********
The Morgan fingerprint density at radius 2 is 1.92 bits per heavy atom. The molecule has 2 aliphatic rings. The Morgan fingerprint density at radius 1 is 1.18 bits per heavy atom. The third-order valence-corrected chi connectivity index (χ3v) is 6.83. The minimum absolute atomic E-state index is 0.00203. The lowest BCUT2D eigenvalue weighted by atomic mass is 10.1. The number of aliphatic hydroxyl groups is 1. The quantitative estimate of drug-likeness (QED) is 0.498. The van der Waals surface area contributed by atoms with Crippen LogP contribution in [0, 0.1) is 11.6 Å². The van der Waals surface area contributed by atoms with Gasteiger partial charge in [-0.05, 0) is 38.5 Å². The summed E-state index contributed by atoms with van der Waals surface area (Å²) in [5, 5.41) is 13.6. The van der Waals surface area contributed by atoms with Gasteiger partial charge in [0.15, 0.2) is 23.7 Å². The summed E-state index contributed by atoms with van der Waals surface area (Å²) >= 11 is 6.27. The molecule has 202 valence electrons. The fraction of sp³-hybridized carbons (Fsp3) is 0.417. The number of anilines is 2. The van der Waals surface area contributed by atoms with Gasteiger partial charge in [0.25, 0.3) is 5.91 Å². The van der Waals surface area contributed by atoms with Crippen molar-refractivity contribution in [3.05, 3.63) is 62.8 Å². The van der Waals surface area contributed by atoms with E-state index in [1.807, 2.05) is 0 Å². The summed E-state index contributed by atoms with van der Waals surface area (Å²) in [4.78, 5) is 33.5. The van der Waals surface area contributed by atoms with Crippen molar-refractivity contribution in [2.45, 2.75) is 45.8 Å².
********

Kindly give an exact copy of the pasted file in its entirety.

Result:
The Morgan fingerprint density at radius 2 is 1.92 bits per heavy atom. The molecule has 2 aliphatic rings. The Morgan fingerprint density at radius 1 is 1.18 bits per heavy atom. The third-order valence-corrected chi connectivity index (χ3v) is 6.83. The minimum absolute atomic E-state index is 0.00203. The lowest BCUT2D eigenvalue weighted by atomic mass is 10.1. The number of aliphatic hydroxyl groups is 1. The quantitative estimate of drug-likeness (QED) is 0.498. The van der Waals surface area contributed by atoms with Crippen LogP contribution in [0, 0.1) is 11.6 Å². The van der Waals surface area contributed by atoms with Gasteiger partial charge in [-0.05, 0) is 38.5 Å². The summed E-state index contributed by atoms with van der Waals surface area (Å²) in [5, 5.41) is 13.6. The van der Waals surface area contributed by atoms with Gasteiger partial charge in [0.15, 0.2) is 23.7 Å². The summed E-state index contributed by atoms with van der Waals surface area (Å²) >= 11 is 6.27. The molecule has 202 valence electrons. The fraction of sp³-hybridized carbons (Fsp3) is 0.417. The number of anilines is 2. The van der Waals surface area contributed by atoms with Gasteiger partial charge in [0.25, 0.3) is 5.91 Å². The van der Waals surface area contributed by atoms with Crippen molar-refractivity contribution in [3.05, 3.63) is 62.8 Å². The van der Waals surface area contributed by atoms with E-state index in [1.807, 2.05) is 0 Å². The summed E-state index contributed by atoms with van der Waals surface area (Å²) in [4.78, 5) is 33.5. The van der Waals surface area contributed by atoms with Crippen molar-refractivity contribution in [2.45, 2.75) is 45.8 Å².